5. Principle of self-reliance: This principle encourages participants independence in seeking learning goals. Adult learning seeks to produce independent human being able to play the role of subject or actor, hence the need for self-reliance principle.
  6. Principle of sustainability: This principle guarantees continuity between the material that is being learned at present, that has been learned and that will be learned in the future. With this principle, the concept of life long education in adult learning will materialize.
  7. Principle of benefit: This principle guarantees that what is learned in adult education is compatible with the needs felt by participants. Adults are prepared to learn when they realize there are needs to be addressed. This awareness will stimulate the emergence of motivation to learn among adults and a sense of preparedness will emerge as they feel they are responsible for this as an adult.
  8. Principle of preparedness: This principle guarantees participants’ mental and physical preparedness to be able to take part in learning activities. Adults will never be able to participate in learning process if they are not yet prepared (either physically and metally) to do it.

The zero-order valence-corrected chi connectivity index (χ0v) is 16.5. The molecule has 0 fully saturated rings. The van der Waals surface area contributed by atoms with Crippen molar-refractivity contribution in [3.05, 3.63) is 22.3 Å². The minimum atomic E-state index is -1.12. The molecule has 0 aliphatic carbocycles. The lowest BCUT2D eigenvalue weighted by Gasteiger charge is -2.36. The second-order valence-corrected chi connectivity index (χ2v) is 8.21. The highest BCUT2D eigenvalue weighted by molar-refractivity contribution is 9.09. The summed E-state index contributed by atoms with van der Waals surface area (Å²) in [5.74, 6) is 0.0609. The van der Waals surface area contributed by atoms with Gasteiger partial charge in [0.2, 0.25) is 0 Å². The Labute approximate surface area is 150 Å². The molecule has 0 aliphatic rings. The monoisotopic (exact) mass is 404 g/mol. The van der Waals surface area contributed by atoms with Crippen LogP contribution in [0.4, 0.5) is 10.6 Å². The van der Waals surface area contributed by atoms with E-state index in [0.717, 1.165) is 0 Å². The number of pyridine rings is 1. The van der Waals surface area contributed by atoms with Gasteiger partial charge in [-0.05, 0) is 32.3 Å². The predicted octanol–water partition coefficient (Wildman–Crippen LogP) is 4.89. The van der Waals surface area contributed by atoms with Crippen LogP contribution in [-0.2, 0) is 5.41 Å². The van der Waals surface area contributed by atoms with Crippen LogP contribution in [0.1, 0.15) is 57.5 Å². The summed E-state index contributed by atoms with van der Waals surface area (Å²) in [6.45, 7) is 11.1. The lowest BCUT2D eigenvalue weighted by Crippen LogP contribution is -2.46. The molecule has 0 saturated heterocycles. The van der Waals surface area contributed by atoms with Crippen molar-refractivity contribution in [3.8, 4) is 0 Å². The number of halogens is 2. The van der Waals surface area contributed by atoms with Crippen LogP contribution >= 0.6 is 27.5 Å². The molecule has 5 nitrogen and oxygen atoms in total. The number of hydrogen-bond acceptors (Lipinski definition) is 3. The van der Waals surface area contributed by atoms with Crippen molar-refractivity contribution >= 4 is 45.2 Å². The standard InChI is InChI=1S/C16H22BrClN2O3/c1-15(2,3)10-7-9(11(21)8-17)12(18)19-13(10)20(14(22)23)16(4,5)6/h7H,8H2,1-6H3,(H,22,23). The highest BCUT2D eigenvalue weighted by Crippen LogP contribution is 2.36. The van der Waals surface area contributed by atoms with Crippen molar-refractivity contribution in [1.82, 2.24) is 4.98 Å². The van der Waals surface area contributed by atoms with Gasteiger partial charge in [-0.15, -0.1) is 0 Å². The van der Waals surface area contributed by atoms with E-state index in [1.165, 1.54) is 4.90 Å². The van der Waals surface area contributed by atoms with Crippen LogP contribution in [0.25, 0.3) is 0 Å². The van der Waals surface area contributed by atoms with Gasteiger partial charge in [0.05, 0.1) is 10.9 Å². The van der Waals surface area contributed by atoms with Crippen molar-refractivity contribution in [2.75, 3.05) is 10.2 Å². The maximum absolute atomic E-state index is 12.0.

9. Principle of locality: This principle guarantees the learned material is locally specific. Generalisation of learning outcome in adult learning will be dificult to do. The outcome in adult learning generally comprises specific abilities to solve participants’ current problem in their respective locality. Such skill can not be generalized as a theory or principle that can be applied anywhere, anytime. The present learning outcome might not be useful to solve similar problems in two or three years’ time. This outcome will also not be applicable anywhere and is only suitable for participants respective locality as it is processed from participants experience.